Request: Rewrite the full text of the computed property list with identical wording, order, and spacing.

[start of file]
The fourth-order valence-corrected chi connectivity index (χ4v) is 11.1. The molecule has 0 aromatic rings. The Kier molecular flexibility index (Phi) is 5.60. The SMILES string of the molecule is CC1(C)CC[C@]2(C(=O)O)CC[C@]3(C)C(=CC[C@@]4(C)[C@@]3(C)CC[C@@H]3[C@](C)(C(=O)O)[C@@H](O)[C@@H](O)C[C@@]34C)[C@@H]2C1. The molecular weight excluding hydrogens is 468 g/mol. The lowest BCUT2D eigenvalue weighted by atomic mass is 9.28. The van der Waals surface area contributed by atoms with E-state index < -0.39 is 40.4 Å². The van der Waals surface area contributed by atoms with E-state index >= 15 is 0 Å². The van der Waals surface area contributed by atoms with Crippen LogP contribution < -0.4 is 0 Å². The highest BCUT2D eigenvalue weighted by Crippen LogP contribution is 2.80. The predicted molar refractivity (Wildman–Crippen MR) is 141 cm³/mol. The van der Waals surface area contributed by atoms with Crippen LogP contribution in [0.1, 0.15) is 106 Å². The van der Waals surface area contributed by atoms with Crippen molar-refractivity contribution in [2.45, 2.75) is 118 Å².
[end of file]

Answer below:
The fourth-order valence-corrected chi connectivity index (χ4v) is 11.1. The molecule has 0 aromatic rings. The Kier molecular flexibility index (Phi) is 5.60. The SMILES string of the molecule is CC1(C)CC[C@]2(C(=O)O)CC[C@]3(C)C(=CC[C@@]4(C)[C@@]3(C)CC[C@@H]3[C@](C)(C(=O)O)[C@@H](O)[C@@H](O)C[C@@]34C)[C@@H]2C1. The molecular weight excluding hydrogens is 468 g/mol. The lowest BCUT2D eigenvalue weighted by atomic mass is 9.28. The van der Waals surface area contributed by atoms with E-state index < -0.39 is 40.4 Å². The van der Waals surface area contributed by atoms with E-state index >= 15 is 0 Å². The van der Waals surface area contributed by atoms with Crippen LogP contribution < -0.4 is 0 Å². The highest BCUT2D eigenvalue weighted by Crippen LogP contribution is 2.80. The predicted molar refractivity (Wildman–Crippen MR) is 141 cm³/mol. The van der Waals surface area contributed by atoms with Crippen LogP contribution in [0.1, 0.15) is 106 Å². The van der Waals surface area contributed by atoms with Crippen molar-refractivity contribution in [2.45, 2.75) is 118 Å².